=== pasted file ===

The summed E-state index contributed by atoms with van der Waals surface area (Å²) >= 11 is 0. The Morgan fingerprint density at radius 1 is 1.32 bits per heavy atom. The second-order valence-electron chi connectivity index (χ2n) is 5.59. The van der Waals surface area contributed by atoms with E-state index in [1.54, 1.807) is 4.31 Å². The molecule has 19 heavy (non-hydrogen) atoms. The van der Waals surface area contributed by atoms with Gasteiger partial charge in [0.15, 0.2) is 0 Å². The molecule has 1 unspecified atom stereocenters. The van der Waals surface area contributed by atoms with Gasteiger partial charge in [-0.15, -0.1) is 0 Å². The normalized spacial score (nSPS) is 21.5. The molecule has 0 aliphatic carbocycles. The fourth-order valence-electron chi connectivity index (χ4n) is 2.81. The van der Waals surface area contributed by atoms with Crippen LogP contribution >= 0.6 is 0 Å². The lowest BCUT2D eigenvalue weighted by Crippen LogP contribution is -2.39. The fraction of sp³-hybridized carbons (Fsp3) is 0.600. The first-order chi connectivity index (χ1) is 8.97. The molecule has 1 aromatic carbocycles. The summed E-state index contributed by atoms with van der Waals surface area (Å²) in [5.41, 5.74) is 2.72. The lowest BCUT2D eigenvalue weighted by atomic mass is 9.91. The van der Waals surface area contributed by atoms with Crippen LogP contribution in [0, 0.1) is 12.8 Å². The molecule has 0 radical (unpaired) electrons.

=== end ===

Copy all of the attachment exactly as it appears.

The summed E-state index contributed by atoms with van der Waals surface area (Å²) >= 11 is 0. The Morgan fingerprint density at radius 1 is 1.32 bits per heavy atom. The second-order valence-electron chi connectivity index (χ2n) is 5.59. The van der Waals surface area contributed by atoms with E-state index in [1.54, 1.807) is 4.31 Å². The molecule has 19 heavy (non-hydrogen) atoms. The van der Waals surface area contributed by atoms with Gasteiger partial charge in [0.15, 0.2) is 0 Å². The molecule has 1 unspecified atom stereocenters. The van der Waals surface area contributed by atoms with Gasteiger partial charge in [-0.15, -0.1) is 0 Å². The normalized spacial score (nSPS) is 21.5. The molecule has 0 aliphatic carbocycles. The fourth-order valence-electron chi connectivity index (χ4n) is 2.81. The van der Waals surface area contributed by atoms with Crippen LogP contribution >= 0.6 is 0 Å². The lowest BCUT2D eigenvalue weighted by Crippen LogP contribution is -2.39. The fraction of sp³-hybridized carbons (Fsp3) is 0.600. The first-order chi connectivity index (χ1) is 8.97. The molecule has 1 aromatic carbocycles. The summed E-state index contributed by atoms with van der Waals surface area (Å²) in [5.41, 5.74) is 2.72. The lowest BCUT2D eigenvalue weighted by atomic mass is 9.91. The van der Waals surface area contributed by atoms with Crippen LogP contribution in [0, 0.1) is 12.8 Å². The molecule has 0 radical (unpaired) electrons.